Delaware honors Century Farm, welcomes Young FarmersApplications accepted until Nov. 30 for program
Delaware’s farming future and long agricultural heritage were both recognized Nov. 13 in a ceremony honoring the newest participants in the state’s Young Farmers Program and the latest inductees into the Century Farm Program. The ceremony also included the announcement that 10 young farmers would be receiving no-interest loans from the state's new innovative assistance program, now in its second year.
“These young farmers are continuing a long tradition of agricultural entrepreneurship exemplified by these longtime farm families that we also recognize today,” said Gov. Jack Markell. “Our farming heritage is strong and proud in Delaware, and it will continue that way because of the hard work of the next generation and the investments we make in agribusiness today. Our Young Farmers Program will support a powerful agricultural industry and preserve farmland for years to come, and is a key part of our commitment to provide opportunity for all.”
The Young Farmers Program now has 20 participants – 10 in 2012 and 10 in 2013. This year’s class includes Robbie Emerson, 24, Middletown; Matt and Bobbi Jo Webber, 34, Clayton; Toby Otwell, 33, Laurel; Doug Walsh, 35, Laurel; Cory Atkins, 26, Seaford; Cody Vanderwende, 22, Bridgeville; Sam Melson, 22, Bridgeville; Ryan Swartzentruber, 29, Greenwood; Josh and Kathryn Wharton, 33, Millsboro; and Clint Moore III, 39, Millsboro.
“The high cost of purchasing land to get into farming turns many young people away, but this program can help solve that dilemma,” said Secretary of Agriculture Ed Kee. “This innovative program represents our firm commitment to supporting their dreams, and is a demonstration to agribusiness and our farmers that agriculture has a firm future in the First State.”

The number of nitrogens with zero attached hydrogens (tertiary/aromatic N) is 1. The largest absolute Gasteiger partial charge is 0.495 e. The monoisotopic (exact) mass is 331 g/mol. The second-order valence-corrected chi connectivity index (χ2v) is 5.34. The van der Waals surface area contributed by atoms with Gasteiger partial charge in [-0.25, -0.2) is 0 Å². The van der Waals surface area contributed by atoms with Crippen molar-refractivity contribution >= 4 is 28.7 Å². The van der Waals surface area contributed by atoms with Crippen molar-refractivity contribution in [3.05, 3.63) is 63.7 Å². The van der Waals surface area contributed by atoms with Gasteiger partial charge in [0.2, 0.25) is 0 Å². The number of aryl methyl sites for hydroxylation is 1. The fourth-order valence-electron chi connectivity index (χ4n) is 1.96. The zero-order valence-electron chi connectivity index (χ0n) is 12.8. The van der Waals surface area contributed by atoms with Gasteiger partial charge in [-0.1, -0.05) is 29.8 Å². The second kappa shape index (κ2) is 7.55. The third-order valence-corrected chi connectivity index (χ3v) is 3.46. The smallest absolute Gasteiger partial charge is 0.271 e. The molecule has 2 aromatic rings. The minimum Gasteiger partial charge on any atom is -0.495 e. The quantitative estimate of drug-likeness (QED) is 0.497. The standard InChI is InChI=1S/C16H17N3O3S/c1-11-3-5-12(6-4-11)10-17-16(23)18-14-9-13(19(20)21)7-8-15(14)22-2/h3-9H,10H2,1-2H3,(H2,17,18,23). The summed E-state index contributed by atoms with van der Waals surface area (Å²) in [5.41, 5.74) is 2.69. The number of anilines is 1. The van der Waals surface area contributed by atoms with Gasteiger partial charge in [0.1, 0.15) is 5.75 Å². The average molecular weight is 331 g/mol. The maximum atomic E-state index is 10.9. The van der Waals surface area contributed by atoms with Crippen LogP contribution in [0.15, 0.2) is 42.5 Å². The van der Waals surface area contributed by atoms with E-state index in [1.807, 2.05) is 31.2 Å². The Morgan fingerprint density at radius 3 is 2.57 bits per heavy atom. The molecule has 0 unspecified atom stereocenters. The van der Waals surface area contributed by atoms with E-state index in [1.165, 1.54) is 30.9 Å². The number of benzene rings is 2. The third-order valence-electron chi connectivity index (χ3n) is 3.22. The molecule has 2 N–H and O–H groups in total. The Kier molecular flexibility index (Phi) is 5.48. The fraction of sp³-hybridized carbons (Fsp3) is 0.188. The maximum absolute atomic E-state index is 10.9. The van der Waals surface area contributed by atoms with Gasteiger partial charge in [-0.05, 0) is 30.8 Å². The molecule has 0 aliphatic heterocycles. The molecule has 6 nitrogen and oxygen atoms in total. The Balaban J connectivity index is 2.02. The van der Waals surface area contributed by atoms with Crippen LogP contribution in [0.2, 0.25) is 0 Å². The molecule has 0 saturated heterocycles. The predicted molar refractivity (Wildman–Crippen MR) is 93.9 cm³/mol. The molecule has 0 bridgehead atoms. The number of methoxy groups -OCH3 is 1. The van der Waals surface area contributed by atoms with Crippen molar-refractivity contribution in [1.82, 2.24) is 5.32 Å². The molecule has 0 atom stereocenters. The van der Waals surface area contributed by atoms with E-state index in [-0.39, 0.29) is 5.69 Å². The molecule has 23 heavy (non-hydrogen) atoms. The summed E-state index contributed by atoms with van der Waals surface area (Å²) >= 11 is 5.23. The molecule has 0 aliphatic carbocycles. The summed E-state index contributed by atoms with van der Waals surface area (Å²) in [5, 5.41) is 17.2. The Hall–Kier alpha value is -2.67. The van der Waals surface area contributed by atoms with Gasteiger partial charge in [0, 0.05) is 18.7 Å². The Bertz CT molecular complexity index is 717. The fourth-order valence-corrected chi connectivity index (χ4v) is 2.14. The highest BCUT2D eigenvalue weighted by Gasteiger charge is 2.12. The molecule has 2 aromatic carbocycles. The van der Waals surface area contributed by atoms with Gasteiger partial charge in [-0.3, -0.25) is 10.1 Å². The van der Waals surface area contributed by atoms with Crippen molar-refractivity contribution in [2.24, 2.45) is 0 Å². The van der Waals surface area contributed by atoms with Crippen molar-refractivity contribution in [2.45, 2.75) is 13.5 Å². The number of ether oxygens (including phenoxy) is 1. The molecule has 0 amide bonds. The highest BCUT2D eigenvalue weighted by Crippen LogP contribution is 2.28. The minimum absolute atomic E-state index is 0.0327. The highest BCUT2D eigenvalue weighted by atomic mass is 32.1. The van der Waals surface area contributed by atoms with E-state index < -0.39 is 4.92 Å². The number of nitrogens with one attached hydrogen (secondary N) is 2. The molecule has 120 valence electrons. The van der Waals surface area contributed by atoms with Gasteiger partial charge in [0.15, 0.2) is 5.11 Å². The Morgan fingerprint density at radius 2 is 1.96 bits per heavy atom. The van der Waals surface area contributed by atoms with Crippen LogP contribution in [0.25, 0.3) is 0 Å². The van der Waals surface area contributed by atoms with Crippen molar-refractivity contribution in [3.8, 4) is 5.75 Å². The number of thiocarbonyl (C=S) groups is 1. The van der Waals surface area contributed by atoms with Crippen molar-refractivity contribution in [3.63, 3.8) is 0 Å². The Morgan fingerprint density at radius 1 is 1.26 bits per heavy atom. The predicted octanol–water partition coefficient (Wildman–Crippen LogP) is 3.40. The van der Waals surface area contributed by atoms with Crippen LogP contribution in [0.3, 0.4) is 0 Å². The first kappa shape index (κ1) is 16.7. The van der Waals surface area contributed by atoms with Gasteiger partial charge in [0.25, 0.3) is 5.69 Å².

The land purchased with help through the program will also be permanently preserved as farmland through Delaware’s Agricultural Lands Preservation Program.
The average age of a Delaware farmer is 55; the average age of this year’s Young Farmers Program participants is 30. The participants include two couples, for a total of 10 new farms. One is from New Castle County, one from Kent County and eight from Sussex County.
Another round of applications is being accepted through Nov. 30. While not required, pre-qualification helps farmers ensure that they meet the criteria for the program and gives Department of Agriculture officials a way to gauge interest.
The inductions into the Century Farms Program bring the total number of farms recognized to 125, said Deputy Secretary of Agriculture Austin Short, who oversees both the Young Farmers Program and the Century Farm Program. The Century Farm awards have been presented annually since 1987.
“We hope that all of our young farmers will continue to thrive and become Century Farms,” Short said. “These awards are a shining example of the hard work and long days put in by so many generations of Delaware farmers on farms that are still active and working.”
The families recognized as part of the Century Farms Program were as follows:
The Cannon family, James H. and Patricia A. Cannon, owns an 89-acre farm in Kent County, near Greenwood, which has been in the family since 1879. The original 92-acre parcel was purchased for $800. The farm now produces corn, soybeans and wheat, and previously also produced pumpkins, gladiolas, chickens, ducks, turkeys and horses.
The Welch family, Glenn H. and Paul Welch, owns a 38-acre farm near Felton, which has been in the family since the 1850s. The original 165-acre parcel was believed to have been purchased in 1854 for $540. The farm now produces corn, soybeans and chickens, and previously also produced sweet potatoes and was home to a dairy operation.
The Adams family, Brent McCabe Adams Jr., owns a 211-acre farm near Greenwood. The original 90-acre parcel was purchased in the 1860s. The farm now produces soybeans, corn, wheat and barley, and previously also produced vegetables, peaches, poultry and other livestock. There are 14 historic agricultural structures on the property.
The Gray/Oliphant family, Irene Gray and Diane Oliphant, owns a 20-acre farm near Georgetown. The original 50-acre farm was purchased in 1913 for $2,530. The farm now produces beef cattle, corn and soybeans, and previously also produced cucumbers, peppers, chickens, pigs and harness horses.
Century Farms must have been farmed by the same family for at least 100 years and must include at least 10 acres of the original parcel or gross more than $10,000 annually in agricultural sales.